Protect Teacher Incentive Pay

Community support for performance pay in Denver’s high-needs public schools

DATE: February 7, 2019
TO: Denver Public Schools Board & Denver Community
RE: Preserving incentives for teachers, protecting the will of the voters

We are writing to express our support for maintaining the integrity of the ProComp teacher pay system, as the future of this program has become a key point of negotiation between the Denver Classroom Teachers Association (DCTA) and Denver Public Schools (DPS).

As a coalition representing communities and interests across Denver, we recognize the complexity and the importance of the priorities outlined by unionized teachers and district administrators. We respect and support DCTA’s right to have its voice heard, and we ultimately hope for a resolution that meets the needs of our teachers while also allowing our schools to provide a high-quality public education.

We strongly believe that the ProComp teacher pay system is not merely a bureaucratic system meant to complicate teacher pay, but reflects our community value to better support our students who face the challenges of growing up in poverty, and who experience the current and historical legacies of racism. As DCTA and DPS work to reach consensus, we stand firm that additional financial resources must be provided to the dedicated teachers who staff Denver’s highest need public schools.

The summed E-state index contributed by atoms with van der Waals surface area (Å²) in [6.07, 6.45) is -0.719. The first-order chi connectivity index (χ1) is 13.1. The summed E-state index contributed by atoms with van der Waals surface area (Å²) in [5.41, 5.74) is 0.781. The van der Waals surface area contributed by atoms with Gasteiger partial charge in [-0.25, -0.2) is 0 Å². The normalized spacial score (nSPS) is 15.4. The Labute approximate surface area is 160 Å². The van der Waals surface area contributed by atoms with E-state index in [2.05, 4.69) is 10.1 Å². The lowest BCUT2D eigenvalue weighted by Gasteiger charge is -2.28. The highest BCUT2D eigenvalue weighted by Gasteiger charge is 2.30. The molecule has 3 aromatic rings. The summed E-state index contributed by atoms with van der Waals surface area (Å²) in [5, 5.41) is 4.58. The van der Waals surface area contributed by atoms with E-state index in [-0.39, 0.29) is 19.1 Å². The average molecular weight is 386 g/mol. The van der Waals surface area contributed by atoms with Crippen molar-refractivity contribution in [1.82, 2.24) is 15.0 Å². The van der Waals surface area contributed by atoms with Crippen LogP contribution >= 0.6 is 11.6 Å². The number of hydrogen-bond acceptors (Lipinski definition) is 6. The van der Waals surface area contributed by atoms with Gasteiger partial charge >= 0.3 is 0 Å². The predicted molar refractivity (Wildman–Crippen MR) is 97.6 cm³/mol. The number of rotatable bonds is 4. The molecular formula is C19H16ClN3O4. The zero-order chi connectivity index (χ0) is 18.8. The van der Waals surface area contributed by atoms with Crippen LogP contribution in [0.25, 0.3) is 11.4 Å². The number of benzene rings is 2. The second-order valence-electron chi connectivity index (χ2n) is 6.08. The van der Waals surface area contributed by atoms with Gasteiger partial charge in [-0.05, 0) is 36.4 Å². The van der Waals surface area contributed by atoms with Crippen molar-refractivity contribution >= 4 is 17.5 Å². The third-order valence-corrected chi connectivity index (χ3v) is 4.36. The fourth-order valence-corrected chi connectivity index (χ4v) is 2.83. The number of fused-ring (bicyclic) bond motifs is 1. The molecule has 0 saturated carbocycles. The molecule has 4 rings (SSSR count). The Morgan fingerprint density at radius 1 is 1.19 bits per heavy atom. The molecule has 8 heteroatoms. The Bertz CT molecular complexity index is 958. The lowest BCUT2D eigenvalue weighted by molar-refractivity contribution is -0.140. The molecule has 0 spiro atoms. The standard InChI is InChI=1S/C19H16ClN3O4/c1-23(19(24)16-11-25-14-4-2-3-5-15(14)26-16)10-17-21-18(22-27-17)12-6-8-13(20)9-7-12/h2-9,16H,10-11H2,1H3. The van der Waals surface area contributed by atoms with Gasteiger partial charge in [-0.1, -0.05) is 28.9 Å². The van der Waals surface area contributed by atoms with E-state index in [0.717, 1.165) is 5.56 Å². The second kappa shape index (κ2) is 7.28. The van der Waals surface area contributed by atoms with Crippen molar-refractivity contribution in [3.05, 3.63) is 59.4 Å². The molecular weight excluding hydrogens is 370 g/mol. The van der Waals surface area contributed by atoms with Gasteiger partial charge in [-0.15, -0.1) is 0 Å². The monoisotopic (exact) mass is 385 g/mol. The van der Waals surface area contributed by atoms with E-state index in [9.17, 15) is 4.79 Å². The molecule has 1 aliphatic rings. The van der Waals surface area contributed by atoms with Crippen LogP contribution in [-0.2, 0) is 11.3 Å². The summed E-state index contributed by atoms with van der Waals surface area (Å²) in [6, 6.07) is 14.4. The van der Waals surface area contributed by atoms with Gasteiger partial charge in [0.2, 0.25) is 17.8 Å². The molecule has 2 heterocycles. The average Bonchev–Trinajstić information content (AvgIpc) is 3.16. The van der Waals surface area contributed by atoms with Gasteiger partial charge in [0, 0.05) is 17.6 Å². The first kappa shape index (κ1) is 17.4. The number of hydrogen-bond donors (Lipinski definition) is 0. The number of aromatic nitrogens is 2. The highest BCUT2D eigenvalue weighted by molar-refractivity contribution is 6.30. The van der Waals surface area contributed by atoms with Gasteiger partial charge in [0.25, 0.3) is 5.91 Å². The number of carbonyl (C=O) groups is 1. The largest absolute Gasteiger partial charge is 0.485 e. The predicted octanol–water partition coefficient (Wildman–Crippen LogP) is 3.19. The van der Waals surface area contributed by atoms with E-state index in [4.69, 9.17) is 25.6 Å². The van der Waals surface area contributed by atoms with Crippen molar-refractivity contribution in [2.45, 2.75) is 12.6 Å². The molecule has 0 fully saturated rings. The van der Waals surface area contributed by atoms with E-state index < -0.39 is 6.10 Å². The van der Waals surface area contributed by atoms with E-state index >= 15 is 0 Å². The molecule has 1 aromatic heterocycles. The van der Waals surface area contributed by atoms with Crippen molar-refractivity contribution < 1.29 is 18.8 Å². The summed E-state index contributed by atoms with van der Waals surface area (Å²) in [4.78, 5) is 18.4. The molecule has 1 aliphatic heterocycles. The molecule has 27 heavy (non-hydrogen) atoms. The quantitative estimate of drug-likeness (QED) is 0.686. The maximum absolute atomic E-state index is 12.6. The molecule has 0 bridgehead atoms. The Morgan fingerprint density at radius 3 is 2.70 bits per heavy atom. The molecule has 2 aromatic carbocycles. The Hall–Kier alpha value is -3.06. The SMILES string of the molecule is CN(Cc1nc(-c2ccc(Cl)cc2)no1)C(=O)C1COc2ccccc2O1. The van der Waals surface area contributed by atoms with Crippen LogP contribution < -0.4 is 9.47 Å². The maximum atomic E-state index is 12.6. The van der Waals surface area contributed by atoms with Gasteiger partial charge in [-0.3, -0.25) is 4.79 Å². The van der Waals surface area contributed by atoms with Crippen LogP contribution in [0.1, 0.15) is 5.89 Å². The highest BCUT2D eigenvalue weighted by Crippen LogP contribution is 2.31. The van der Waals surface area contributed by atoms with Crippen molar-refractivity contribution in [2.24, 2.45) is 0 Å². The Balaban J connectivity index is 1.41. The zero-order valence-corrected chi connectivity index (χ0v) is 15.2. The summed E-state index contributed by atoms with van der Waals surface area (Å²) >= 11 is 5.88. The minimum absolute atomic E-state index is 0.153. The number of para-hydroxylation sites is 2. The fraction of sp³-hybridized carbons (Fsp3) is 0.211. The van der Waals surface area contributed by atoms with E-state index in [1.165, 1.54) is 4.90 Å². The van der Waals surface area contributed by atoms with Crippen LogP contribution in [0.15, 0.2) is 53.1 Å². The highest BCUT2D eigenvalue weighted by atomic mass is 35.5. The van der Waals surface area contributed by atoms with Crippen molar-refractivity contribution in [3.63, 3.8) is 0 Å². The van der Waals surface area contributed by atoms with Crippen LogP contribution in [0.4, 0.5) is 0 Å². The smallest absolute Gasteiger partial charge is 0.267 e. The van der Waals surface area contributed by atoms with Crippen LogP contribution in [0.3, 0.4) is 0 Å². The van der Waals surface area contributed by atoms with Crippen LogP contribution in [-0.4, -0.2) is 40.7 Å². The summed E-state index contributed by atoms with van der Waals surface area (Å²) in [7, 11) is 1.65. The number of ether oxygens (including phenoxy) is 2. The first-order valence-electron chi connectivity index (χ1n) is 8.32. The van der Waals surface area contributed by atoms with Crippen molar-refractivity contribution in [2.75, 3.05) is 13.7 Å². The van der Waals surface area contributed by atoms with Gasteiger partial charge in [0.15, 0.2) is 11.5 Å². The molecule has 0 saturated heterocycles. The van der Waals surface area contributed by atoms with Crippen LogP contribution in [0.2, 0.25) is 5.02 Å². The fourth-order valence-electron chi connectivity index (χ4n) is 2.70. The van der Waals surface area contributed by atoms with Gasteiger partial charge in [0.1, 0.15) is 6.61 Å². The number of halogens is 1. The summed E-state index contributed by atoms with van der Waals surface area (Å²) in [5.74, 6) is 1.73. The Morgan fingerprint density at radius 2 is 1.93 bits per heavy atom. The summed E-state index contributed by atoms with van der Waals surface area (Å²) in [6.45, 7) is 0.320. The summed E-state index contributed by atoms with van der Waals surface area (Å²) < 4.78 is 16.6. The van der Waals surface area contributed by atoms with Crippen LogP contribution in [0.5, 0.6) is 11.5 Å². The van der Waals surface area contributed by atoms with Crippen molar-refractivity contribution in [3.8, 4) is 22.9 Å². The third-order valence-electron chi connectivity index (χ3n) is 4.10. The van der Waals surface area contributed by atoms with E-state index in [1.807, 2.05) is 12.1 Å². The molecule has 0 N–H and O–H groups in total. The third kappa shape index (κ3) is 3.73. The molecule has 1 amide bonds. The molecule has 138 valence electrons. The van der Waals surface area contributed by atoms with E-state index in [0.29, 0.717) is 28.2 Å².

Though implementation has been imperfect, ProComp’s goal of providing higher salaries to teachers who work in schools with high percentages of low-income students —with the goal of promoting the recruitment and retention of quality teachers—should remain the north star. Any changes to the pay system should protect and preserve this principle. Before ProComp, schools educating students in underserved communities typically received the largest share of teachers who had been dismissed from another school, thereby concentrating these teachers in the schools with the most need.

We are concerned that a redistribution of ProComp funding into base teacher salary will shift resources from schools in high-need communities to those in more affluent neighborhoods where there are already far greater resources. Such a policy change would heighten inequalities in a school district where there are already enormous and persistent achievement gaps. These gaps are likely to grow under a pay system that fails to recognize and reward the teachers who choose to work in high-needs schools, and who are effective at improving student outcomes.

We urge DPS to find a resolution that protects the resources and incentives meant for the schools that need them most, rather than submitting to a pay system that fundamentally undermines the district’s equity goals.


Papa Dia, African Leadership Group
Dr. Jeriod D. Patterson, Alpha Phi Alpha Fraternity, Inc.
Mike Cortés, PhD, Colorado Latino Leadership Advocacy & Research Coalition Bishop Jerry Demmer, FaithBridge
Nicholas Martinez, Transform Education Now
Ariel Smith, Transform Education Now